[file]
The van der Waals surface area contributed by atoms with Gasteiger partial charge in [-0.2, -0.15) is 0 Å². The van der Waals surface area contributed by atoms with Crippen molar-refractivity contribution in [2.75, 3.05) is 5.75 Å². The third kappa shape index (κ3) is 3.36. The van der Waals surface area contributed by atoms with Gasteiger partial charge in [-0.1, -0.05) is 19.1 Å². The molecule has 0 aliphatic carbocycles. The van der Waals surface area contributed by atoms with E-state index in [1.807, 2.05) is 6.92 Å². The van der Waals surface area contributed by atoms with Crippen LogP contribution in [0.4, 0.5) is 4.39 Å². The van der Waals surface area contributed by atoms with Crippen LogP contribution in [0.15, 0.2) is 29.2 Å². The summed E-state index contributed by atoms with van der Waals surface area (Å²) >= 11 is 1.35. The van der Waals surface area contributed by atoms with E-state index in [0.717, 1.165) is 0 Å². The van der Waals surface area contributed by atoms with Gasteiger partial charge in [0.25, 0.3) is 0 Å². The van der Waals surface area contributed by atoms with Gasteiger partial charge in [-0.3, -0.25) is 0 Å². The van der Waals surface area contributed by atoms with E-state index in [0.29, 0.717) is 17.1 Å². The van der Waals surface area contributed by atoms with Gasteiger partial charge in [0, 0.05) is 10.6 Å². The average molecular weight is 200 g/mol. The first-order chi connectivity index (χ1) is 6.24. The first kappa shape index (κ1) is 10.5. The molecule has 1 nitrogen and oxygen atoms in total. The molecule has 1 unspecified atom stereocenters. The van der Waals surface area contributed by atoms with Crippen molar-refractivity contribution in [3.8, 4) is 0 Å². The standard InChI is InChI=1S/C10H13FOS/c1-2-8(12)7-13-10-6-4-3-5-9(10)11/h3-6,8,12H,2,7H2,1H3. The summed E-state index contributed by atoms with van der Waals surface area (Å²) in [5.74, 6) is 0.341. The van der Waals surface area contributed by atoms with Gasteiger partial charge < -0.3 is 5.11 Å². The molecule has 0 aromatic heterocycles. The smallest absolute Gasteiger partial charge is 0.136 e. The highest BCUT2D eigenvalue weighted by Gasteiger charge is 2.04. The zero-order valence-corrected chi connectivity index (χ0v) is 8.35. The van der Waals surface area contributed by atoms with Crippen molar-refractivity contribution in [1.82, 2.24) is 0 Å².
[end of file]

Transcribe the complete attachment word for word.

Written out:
The van der Waals surface area contributed by atoms with Gasteiger partial charge in [-0.2, -0.15) is 0 Å². The van der Waals surface area contributed by atoms with Crippen molar-refractivity contribution in [2.75, 3.05) is 5.75 Å². The third kappa shape index (κ3) is 3.36. The van der Waals surface area contributed by atoms with Gasteiger partial charge in [-0.1, -0.05) is 19.1 Å². The molecule has 0 aliphatic carbocycles. The van der Waals surface area contributed by atoms with E-state index in [1.807, 2.05) is 6.92 Å². The van der Waals surface area contributed by atoms with Crippen LogP contribution in [0.4, 0.5) is 4.39 Å². The van der Waals surface area contributed by atoms with Crippen LogP contribution in [0.15, 0.2) is 29.2 Å². The summed E-state index contributed by atoms with van der Waals surface area (Å²) >= 11 is 1.35. The van der Waals surface area contributed by atoms with E-state index in [0.717, 1.165) is 0 Å². The van der Waals surface area contributed by atoms with Gasteiger partial charge in [0.25, 0.3) is 0 Å². The van der Waals surface area contributed by atoms with Gasteiger partial charge in [-0.3, -0.25) is 0 Å². The van der Waals surface area contributed by atoms with E-state index in [0.29, 0.717) is 17.1 Å². The van der Waals surface area contributed by atoms with Gasteiger partial charge in [0, 0.05) is 10.6 Å². The average molecular weight is 200 g/mol. The first-order chi connectivity index (χ1) is 6.24. The first kappa shape index (κ1) is 10.5. The molecule has 1 nitrogen and oxygen atoms in total. The molecule has 1 unspecified atom stereocenters. The van der Waals surface area contributed by atoms with Crippen molar-refractivity contribution in [3.8, 4) is 0 Å². The standard InChI is InChI=1S/C10H13FOS/c1-2-8(12)7-13-10-6-4-3-5-9(10)11/h3-6,8,12H,2,7H2,1H3. The summed E-state index contributed by atoms with van der Waals surface area (Å²) in [5.74, 6) is 0.341. The van der Waals surface area contributed by atoms with Gasteiger partial charge < -0.3 is 5.11 Å². The molecule has 0 aromatic heterocycles. The smallest absolute Gasteiger partial charge is 0.136 e. The highest BCUT2D eigenvalue weighted by Gasteiger charge is 2.04. The zero-order valence-corrected chi connectivity index (χ0v) is 8.35. The van der Waals surface area contributed by atoms with Crippen molar-refractivity contribution in [1.82, 2.24) is 0 Å².